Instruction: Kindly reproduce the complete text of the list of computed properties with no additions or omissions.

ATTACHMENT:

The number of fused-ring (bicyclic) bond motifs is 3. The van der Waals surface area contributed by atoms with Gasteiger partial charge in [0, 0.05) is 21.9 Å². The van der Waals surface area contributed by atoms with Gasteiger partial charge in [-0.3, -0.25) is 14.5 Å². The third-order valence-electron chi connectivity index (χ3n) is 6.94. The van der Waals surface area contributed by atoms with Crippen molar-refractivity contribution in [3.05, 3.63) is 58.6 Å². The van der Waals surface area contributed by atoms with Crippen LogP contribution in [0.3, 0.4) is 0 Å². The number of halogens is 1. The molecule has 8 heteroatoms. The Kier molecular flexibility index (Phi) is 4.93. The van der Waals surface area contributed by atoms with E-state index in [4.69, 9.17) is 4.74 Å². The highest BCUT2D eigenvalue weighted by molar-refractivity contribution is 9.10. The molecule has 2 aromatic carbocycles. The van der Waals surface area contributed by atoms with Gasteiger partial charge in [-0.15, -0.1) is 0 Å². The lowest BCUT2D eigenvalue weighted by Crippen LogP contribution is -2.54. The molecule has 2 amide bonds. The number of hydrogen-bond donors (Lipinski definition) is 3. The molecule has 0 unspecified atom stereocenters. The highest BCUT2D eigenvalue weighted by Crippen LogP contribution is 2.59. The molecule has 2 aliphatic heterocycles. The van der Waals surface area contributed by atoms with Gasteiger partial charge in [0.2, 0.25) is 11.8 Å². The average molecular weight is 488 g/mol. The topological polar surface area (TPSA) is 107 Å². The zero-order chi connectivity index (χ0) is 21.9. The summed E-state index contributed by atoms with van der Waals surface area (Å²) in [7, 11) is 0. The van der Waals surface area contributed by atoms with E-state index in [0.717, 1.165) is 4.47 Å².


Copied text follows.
The number of fused-ring (bicyclic) bond motifs is 3. The van der Waals surface area contributed by atoms with Gasteiger partial charge in [0, 0.05) is 21.9 Å². The van der Waals surface area contributed by atoms with Gasteiger partial charge in [-0.3, -0.25) is 14.5 Å². The third-order valence-electron chi connectivity index (χ3n) is 6.94. The van der Waals surface area contributed by atoms with Crippen molar-refractivity contribution in [3.05, 3.63) is 58.6 Å². The van der Waals surface area contributed by atoms with Crippen LogP contribution in [0.3, 0.4) is 0 Å². The number of halogens is 1. The molecule has 8 heteroatoms. The Kier molecular flexibility index (Phi) is 4.93. The van der Waals surface area contributed by atoms with E-state index in [4.69, 9.17) is 4.74 Å². The highest BCUT2D eigenvalue weighted by molar-refractivity contribution is 9.10. The molecule has 2 aromatic carbocycles. The van der Waals surface area contributed by atoms with Gasteiger partial charge in [-0.15, -0.1) is 0 Å². The lowest BCUT2D eigenvalue weighted by Crippen LogP contribution is -2.54. The molecule has 2 amide bonds. The number of hydrogen-bond donors (Lipinski definition) is 3. The molecule has 0 unspecified atom stereocenters. The highest BCUT2D eigenvalue weighted by Crippen LogP contribution is 2.59. The molecule has 2 aliphatic heterocycles. The van der Waals surface area contributed by atoms with Gasteiger partial charge in [0.2, 0.25) is 11.8 Å². The average molecular weight is 488 g/mol. The topological polar surface area (TPSA) is 107 Å². The zero-order chi connectivity index (χ0) is 21.9. The summed E-state index contributed by atoms with van der Waals surface area (Å²) in [7, 11) is 0. The van der Waals surface area contributed by atoms with E-state index in [0.717, 1.165) is 4.47 Å².